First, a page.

Avoiding probate with property transfer costly in bankruptcy

11 Mar Avoiding probate with property transfer costly in bankruptcy

Do it yourself transfers of real estate to the younger generation can result in the loss of the family home in bankruptcy. One of the powers granted Chapter 7 trustees is standing as a bona fide purchaser for value (b.f.p.). That’s legalese for an innocent buyer who has no reason to know that title is something other than it seems. A b.f.p. can rely on property ownership being as it is shown on the latest deed.

We usually see this where parents want to smooth the transfer of their real estate at their death. While the property owner thinks it’s a simple thing to add their heir to the title to the house during their lifetimes and save the cost of probate or drafting a will, absent special language, the property is transferred absolutely when the deed is delivered.

The offspring who is added to title may understand that the property is the parent’s until death. However, a bankruptcy trustee can use his standing as a b.f.p. to take the property for the benefit of the offspring’s creditors. The parent may be faced with losing the home, or having to buy it back from the trustee.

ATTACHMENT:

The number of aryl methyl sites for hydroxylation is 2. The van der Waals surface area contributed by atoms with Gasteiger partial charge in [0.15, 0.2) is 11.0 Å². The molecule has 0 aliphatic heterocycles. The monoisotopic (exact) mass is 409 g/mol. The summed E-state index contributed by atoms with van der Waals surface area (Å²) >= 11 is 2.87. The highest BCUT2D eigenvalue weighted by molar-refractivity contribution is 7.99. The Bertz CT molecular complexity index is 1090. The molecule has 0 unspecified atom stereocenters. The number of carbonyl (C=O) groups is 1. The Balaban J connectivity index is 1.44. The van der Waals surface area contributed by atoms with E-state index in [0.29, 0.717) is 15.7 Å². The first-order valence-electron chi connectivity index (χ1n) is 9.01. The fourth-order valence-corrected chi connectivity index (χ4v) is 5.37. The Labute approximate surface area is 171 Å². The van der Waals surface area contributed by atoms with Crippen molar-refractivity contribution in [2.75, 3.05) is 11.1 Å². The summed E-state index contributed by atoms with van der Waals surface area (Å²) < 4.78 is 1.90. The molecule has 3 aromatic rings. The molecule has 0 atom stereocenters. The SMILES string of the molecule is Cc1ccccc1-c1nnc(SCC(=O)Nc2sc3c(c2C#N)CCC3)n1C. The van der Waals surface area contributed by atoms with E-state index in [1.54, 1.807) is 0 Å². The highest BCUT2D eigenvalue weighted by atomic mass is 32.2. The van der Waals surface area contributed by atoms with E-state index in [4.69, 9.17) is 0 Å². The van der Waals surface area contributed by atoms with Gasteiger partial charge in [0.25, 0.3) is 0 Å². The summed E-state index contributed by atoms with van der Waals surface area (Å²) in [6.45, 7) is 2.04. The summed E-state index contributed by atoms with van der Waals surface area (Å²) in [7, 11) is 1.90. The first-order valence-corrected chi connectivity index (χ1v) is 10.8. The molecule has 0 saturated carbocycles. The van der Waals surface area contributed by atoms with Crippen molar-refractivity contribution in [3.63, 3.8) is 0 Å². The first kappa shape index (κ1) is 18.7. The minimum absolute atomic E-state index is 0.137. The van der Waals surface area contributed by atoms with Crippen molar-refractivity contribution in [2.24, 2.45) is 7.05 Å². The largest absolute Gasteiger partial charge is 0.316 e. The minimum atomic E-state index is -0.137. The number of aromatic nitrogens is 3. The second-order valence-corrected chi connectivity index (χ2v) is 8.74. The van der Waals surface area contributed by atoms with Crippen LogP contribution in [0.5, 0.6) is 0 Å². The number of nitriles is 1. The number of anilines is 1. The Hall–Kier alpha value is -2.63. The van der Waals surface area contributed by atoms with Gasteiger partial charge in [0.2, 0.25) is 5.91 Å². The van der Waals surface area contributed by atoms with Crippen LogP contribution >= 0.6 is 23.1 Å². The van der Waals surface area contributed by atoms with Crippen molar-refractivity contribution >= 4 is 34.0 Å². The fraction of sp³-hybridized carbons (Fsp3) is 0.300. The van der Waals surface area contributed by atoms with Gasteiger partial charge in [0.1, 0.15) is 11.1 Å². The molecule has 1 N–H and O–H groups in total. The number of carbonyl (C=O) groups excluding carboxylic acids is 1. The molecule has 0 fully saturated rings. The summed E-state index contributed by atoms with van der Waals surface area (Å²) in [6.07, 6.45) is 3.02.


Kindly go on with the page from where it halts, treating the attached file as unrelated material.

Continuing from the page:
This sort of DIY estate planning should be clearly labeled : don’t try this at home. Get legal help to transfer property. If facing bankruptcy, make sure to disclose any such transfers to your attorney.

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Cathy Moran, Esq.

I'm a certified specialist in bankruptcy law (California State Bar Board of Legal Specialization) practicing in the San Francisco Bay Area for more than 30 years. In addition to practicing bankruptcy law, I train new practitioners at Bankruptcy Mastery.

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